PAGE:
1. a : the state of being allied : the action of allying b : a bond or connection between families, states, parties, or individuals  … 

2 : an association to further the common interests of the members; ….

 

 

Dr. King: benefits of alliance-building

Tell students:  King advocated the creation of alliances of many kinds – political, social, religious, intellectual, economic, and cultural.  He supported alliances not only among African Americans but among workers through their unions,  and among different political groups.  

 
We’re going to consider five major advantages King saw from alliance-building.  (The list draws from a piece by Network Times contributor Art Jonak and the book Martin Luther King, Jr. on Leadership by Donald Phillips.)
 
Ask five volunteers to each read one of the five advantages below. After each quote, help students think about  what it means by asking questions such as:

  • What do you think King means by that statement?
  • Does it resonate with you?
  • Have you ever experienced this in your own life?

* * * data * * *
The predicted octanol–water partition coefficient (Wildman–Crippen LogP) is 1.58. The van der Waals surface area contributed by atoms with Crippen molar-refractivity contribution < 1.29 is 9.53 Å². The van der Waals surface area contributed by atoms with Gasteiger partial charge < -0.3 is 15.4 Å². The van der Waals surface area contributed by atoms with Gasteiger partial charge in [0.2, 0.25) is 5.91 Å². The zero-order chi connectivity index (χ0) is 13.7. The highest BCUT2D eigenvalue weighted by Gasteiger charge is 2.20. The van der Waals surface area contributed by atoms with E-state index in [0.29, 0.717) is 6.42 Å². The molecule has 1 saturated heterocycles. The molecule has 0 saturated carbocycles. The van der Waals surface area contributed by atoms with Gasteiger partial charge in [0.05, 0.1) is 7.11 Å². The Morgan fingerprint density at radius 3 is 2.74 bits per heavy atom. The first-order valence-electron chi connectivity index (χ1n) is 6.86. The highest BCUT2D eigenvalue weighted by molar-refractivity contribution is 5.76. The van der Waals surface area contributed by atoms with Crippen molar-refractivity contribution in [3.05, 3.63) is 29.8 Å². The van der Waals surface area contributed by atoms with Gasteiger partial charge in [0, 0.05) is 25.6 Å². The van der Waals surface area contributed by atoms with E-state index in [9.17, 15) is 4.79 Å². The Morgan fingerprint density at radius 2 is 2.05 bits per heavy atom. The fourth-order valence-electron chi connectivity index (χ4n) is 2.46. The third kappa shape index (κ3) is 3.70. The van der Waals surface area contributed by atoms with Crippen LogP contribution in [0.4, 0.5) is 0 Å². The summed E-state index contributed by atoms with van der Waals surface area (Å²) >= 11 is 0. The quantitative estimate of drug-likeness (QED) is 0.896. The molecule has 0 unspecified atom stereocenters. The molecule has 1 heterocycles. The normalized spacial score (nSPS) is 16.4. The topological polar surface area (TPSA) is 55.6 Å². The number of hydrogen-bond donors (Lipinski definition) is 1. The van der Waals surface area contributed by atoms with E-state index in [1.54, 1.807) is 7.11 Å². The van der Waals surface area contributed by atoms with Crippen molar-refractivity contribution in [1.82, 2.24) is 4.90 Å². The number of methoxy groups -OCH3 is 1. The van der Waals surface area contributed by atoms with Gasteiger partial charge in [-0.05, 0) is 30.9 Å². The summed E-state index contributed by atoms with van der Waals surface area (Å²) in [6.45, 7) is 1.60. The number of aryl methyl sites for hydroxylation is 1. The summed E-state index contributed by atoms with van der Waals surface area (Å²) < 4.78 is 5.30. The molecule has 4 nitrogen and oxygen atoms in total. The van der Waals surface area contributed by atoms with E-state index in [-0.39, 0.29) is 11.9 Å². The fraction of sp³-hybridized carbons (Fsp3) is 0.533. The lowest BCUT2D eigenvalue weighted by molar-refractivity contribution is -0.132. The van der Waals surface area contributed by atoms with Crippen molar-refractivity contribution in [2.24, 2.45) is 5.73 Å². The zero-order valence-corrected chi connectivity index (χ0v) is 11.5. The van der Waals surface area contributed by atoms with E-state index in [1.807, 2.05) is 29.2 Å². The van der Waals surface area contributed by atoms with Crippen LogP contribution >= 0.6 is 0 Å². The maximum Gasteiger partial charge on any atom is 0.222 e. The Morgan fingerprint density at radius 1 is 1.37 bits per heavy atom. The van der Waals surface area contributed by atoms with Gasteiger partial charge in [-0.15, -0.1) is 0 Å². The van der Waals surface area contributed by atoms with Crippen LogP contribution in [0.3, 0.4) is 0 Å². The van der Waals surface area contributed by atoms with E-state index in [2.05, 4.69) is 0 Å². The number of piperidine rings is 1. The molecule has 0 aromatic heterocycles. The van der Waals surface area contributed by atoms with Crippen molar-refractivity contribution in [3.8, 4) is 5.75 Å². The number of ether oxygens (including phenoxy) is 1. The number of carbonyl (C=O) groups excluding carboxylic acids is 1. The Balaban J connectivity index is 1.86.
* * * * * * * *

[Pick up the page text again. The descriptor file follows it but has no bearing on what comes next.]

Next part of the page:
1. When people band together, it creates energy, enthusiasm and courage.  King said: "We shall have to have people tied together in a long-term relationship instead of evanescent enthusiasts who lose their experience, spirit and unity because they have no mechanism that directs them to new tasks."
 
2. People gain more power and strength in formal organizations than they do working alone. King said:  "Through group identity, determination and creative endeavor [people of color] have gained power... Negro solidarity is a powerful growing force which no society may wisely ignore."
 
3. Major social change is best achieved in groups.  King said: "To attempt social reform without adequate organization is like trying to sail a boat without a rudder... The future of the deep structural change we seek...lies in new alliances."
 
4. Alliances help build our democracy.  "Many segments must band together... to create a consensus and a political force for the democratization of this nation... The only true responsible consensus will emerge when grassroots people know the issues, articulate their demands, and become a part of the democratic process."
 
5. Alliances allow more results to be achieved. "We begin to glimpse tremendous vistas of what it might mean for the world if [we] succeed in forging an even wider alliance of today's awakened youth."
 
 


 

Are Dr. King’s ideas still relevant in 2013?